"Only People Who Can Afford to Pay for It Will Have Access to High-Quality Information"
The end of BuzzFeed News
^ Lettuce from our underground greenhouse
I’m feeling lost on the internet. Yesterday, Twitter ditched legacy blue checks, yet another ding for the platform that was already starting to feel like a ghost town. Montana is trying to ban TikTok (though some say it’ll never work). Instagram is becoming insufferable. I haven’t posted on Facebook in three years, and Reddit is too in the weeds. Does Snapchat still exist?
I’ve tried Mastodon and Discord and notes on Substack, and I am left wondering why. What is the point of posting on these platforms when there are too many to keep track of, and the people I want to follow are dispersed among them?
I miss the days of blogging. When the internet felt fresh and exciting and like hanging out with a group of cool friends. But just like blogging turned into legit websites, newsletters, and social media, it certainly feels like another shift is happening. Like the era of social media is fading into something else. Whatever’s next, though, I wish it’d hurry up so I could stop sporadically posting on whatever platform I feel like I’ve been neglecting for too long. In the meantime, you can find me here.
What I’m reading
Yet another tragedy in the journalism world took place this week: A dozen years after BuzzFeed News launched, in many ways making BuzzFeed the journalistically legit site it became, its news arm closed. For someone who came into adulthood and the workforce during the BuzzFeed age, and who worked a short stint at the Huffington Post, this is larger than the shuttering of yet another digital publication. It marks the end of an era and raises concerns about the state of journalism. As Karolina Waclawiak, EIC of BuzzFeed News, wrote on Twitter:
While I believe this outcome was avoidable for BuzzFeed News, it’s indicative of a larger crisis facing journalism today. It’s deeply concerning that it seems the only way to have a sustainable news business is to put journalism behind a paywall. The implication is that only people who can afford to pay for it will have access to high-quality information while everyone else will need to parse through the rampant misinformation that is widely shared across social platforms. The consequences of this are dire.
I couldn’t agree more. While I am happy to pay for good journalism and think anyone who can afford to should, I also recognize there are many folks who can’t, and no one should be excluded from important information because of their bank accounts. But of course, the volatility of the advertising industry (not to mention VC funding) has its own issues and often leads to a lack of stability for journalists and editors, which in turn creates barriers when it comes to who can afford to take these often risky jobs. There’s got to be a better way.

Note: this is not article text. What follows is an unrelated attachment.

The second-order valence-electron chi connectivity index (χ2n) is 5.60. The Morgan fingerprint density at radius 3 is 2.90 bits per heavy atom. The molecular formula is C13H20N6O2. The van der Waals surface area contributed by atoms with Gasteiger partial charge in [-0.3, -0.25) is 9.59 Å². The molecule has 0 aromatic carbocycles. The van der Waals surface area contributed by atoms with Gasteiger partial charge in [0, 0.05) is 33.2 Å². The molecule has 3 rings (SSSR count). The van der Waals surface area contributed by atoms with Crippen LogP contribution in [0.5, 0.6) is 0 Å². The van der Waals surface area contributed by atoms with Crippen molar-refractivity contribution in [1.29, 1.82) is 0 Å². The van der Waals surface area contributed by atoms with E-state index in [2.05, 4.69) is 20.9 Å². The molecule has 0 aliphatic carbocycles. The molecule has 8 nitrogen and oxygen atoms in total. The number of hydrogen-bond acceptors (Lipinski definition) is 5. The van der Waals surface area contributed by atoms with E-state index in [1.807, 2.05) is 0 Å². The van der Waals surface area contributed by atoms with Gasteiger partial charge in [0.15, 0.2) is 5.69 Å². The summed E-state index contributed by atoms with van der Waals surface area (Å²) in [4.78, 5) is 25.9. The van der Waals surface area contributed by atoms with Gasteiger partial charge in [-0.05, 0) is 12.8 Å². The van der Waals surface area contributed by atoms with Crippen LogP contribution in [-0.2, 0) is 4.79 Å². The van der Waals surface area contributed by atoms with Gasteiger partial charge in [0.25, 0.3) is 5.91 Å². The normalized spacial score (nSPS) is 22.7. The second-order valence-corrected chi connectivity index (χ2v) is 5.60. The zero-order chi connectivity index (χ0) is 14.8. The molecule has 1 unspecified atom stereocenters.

NiemanLab put together a history of BuzzFeed News, that’s definitely worth a read.
BuzzFeed’s reported news age begins when the company, “in a move sure to surprise the political and journalistic classes,” announces a new hire: Ben Smith. He will do “reported blogging” and hire and edit reporters — a dozen to start. “The reporters will be scoop generators,” Peretti tells The New York Times’ Brian Stelter, and “by breaking scoops and drawing attention,” they will increase traffic and ad sales. “Great reporting and scoops will speak for themselves,” Smith tells Nieman Lab.
Maybe what we all really need right now is to unplug. And what better way to do so than by following an old-school treasure map to gold. Daniel Miller went long on a 71-year-old map and the Hollywood executive who created it.
The story of how a handful of 21st century “forty-niners” wound up searching for gold on a singed landscape studded with Joshua trees arcs back nearly 100 years, entangling an eclectic cast of characters. Among them is a surprising figure whose treasure map would, decades after its publication, jump-start a new adventure in the Mojave Desert. This one.
The tale of that man, his map, and the place it led to is really one about Southern California’s twin mirages — fame and fortune — and the people who seek one or the other. Or both.
Katie Boué wrote a book about digital environmental advocacy
And I can’t wait to read it. You can pre-order it here.
The good stuff
Silicone Baking Mat ($19): If you bake bread in a Dutch oven and are sick of burning your fingers trying to get it out, this will change your life.